Outside the Novahood


The Virginia Police Benevolent Association is working with state lawmakers to draft legislation banning ticket-writing quotas for law enforcement agencies across the state. Virginia State Police, which the PBA says uses the practice that requires troopers to write a certain number of tickets as a measure of effectiveness, initially denied using quotas. However, after being confronted with an email obtained by the Richmond Times-Dispatch in which a first sergeant scolded troopers for writing too few tickets and told them they should write at least five a day, a spokeswoman for the department acknowledged that its “various offices around the state set a target number of tickets to write,” calling them ‘average benchmarks’ rather than quotas. Ah, what’s in a name?

Ticket quotas are illegal is several states, including California, New York, Florida, and Texas, over concerns that police could unnecessarily stop drivers to meet mandated goals. 

The email included these admonitions:

“It appears . . . that many of you are not aware that we have returned to normal enforcement activity. 4, 5 or 10 tickets for a week of work is unacceptable. There is no reason you should not be writing 5 tickets minimum on a typical day (that’s one every two hours)…. I realize that some weeks court, crashes, weather, etc. factor in but they do not justify the pitiful enforcement numbers I am seeing. Let me be clear that the evals you got for the last performance cycle took into account the reduced enforcement periods and that those same numbers will not result in similar evaluations for this cycle.”

Well, OK then! Strong words for “average benchmarks.”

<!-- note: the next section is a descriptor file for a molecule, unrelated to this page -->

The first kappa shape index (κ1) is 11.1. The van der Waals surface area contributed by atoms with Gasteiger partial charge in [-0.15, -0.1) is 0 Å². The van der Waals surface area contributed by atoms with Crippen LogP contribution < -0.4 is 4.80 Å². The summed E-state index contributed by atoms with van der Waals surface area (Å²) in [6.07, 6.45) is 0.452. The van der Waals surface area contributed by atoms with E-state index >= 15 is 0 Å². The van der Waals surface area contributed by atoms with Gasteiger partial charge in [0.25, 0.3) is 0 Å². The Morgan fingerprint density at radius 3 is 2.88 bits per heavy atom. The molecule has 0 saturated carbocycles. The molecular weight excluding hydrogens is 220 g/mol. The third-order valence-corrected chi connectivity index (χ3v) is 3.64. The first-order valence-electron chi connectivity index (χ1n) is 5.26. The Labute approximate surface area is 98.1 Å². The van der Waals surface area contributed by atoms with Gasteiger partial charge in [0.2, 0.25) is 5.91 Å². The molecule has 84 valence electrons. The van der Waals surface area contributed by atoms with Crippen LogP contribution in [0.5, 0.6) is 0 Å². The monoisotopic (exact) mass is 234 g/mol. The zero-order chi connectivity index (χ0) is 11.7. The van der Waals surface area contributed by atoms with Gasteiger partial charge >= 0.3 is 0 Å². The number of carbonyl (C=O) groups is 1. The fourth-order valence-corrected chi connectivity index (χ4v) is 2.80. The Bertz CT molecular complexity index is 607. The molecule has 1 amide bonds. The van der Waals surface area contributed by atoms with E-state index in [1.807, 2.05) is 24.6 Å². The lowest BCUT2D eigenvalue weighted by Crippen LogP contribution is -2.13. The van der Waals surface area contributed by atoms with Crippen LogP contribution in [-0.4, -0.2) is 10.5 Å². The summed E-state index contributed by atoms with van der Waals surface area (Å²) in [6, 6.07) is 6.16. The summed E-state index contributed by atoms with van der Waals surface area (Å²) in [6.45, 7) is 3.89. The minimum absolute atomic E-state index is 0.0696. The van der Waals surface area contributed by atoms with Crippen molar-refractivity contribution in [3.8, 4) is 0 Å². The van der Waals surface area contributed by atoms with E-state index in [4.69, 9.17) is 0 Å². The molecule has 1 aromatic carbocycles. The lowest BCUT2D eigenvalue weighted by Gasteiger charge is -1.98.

According to a professor at Virginia Commonwealth University with expertise in policing, “There is an over-reliance on the things that are easy to count. Tickets issued, arrests made, response time, are all easy to measure. In reality, these are very poor representations of police effectiveness.” 

How do you measure respect for all citizens?


Listen to the owner of the Trump Store: “We have a lot of new 2024 merchandise including: hats, flags, bumper stickers, shirts, and yard signs! We also have the very popular Biden Sucks yard signs in stock!

The store’s owner, who also owns the Franklin County Speedway, is a 71-year-old who locals say is flamboyant, controversial, and whose antics have generated headlines in Franklin County for more than 40 years.

He insisted that he holds no hate in his heart. “If you hate anybody because of their skin color or what they want to do or anything, then you’re totally against God, because he is love,” he said. He clarified, though, that he views liberals, Democrats and LGBTQ lifestyles as evil and anti-Christian. “I call them Islamic socialist communists,” he said. “I’m not for abortion. I’m not for gays and lesbians.”

No information was available concerning the opinion of the other 169 residents of Boones Mill regarding a renaming. 


Of course they do.

The Campbell County Republican Committee has called on the Virginia General Assembly to conduct a full audit of the Virginia 2020 General Election. The resolution reads:

“BE IT RESOLVED, that the Campbell County Republican Committee calls upon the Virginia General Assembly, in the performance of their oaths of office will order a full, kinematic, forensic audit of the Virginia 2020 General Election and that we respectfully request the Campbell County Boards of Supervisors to adopt a similar resolution.”

The resolution was ratified.

Kinematic? Forensic? The county librarian may be needed to translate.




Categories: elections, Issues, legislature, Local, police, POLICING, political discourse, politics, republicans, State

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